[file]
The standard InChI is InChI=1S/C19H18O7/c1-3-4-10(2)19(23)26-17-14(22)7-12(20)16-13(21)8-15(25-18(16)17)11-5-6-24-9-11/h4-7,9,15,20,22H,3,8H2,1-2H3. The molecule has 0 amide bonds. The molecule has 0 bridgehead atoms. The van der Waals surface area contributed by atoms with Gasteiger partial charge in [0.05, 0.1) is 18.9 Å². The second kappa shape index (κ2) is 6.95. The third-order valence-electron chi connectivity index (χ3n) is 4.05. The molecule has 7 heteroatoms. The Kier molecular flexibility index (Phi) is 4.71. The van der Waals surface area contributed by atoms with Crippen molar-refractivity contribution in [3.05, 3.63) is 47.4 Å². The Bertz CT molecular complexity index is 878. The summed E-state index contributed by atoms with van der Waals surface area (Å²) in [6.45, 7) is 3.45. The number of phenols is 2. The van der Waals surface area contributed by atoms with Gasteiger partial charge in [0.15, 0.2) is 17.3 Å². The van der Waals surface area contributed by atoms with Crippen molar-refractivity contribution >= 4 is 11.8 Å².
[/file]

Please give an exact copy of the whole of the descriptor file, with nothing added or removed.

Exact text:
The standard InChI is InChI=1S/C19H18O7/c1-3-4-10(2)19(23)26-17-14(22)7-12(20)16-13(21)8-15(25-18(16)17)11-5-6-24-9-11/h4-7,9,15,20,22H,3,8H2,1-2H3. The molecule has 0 amide bonds. The molecule has 0 bridgehead atoms. The van der Waals surface area contributed by atoms with Gasteiger partial charge in [0.05, 0.1) is 18.9 Å². The second kappa shape index (κ2) is 6.95. The third-order valence-electron chi connectivity index (χ3n) is 4.05. The molecule has 7 heteroatoms. The Kier molecular flexibility index (Phi) is 4.71. The van der Waals surface area contributed by atoms with Crippen molar-refractivity contribution in [3.05, 3.63) is 47.4 Å². The Bertz CT molecular complexity index is 878. The summed E-state index contributed by atoms with van der Waals surface area (Å²) in [6.45, 7) is 3.45. The number of phenols is 2. The van der Waals surface area contributed by atoms with Gasteiger partial charge in [0.15, 0.2) is 17.3 Å². The van der Waals surface area contributed by atoms with Crippen molar-refractivity contribution >= 4 is 11.8 Å².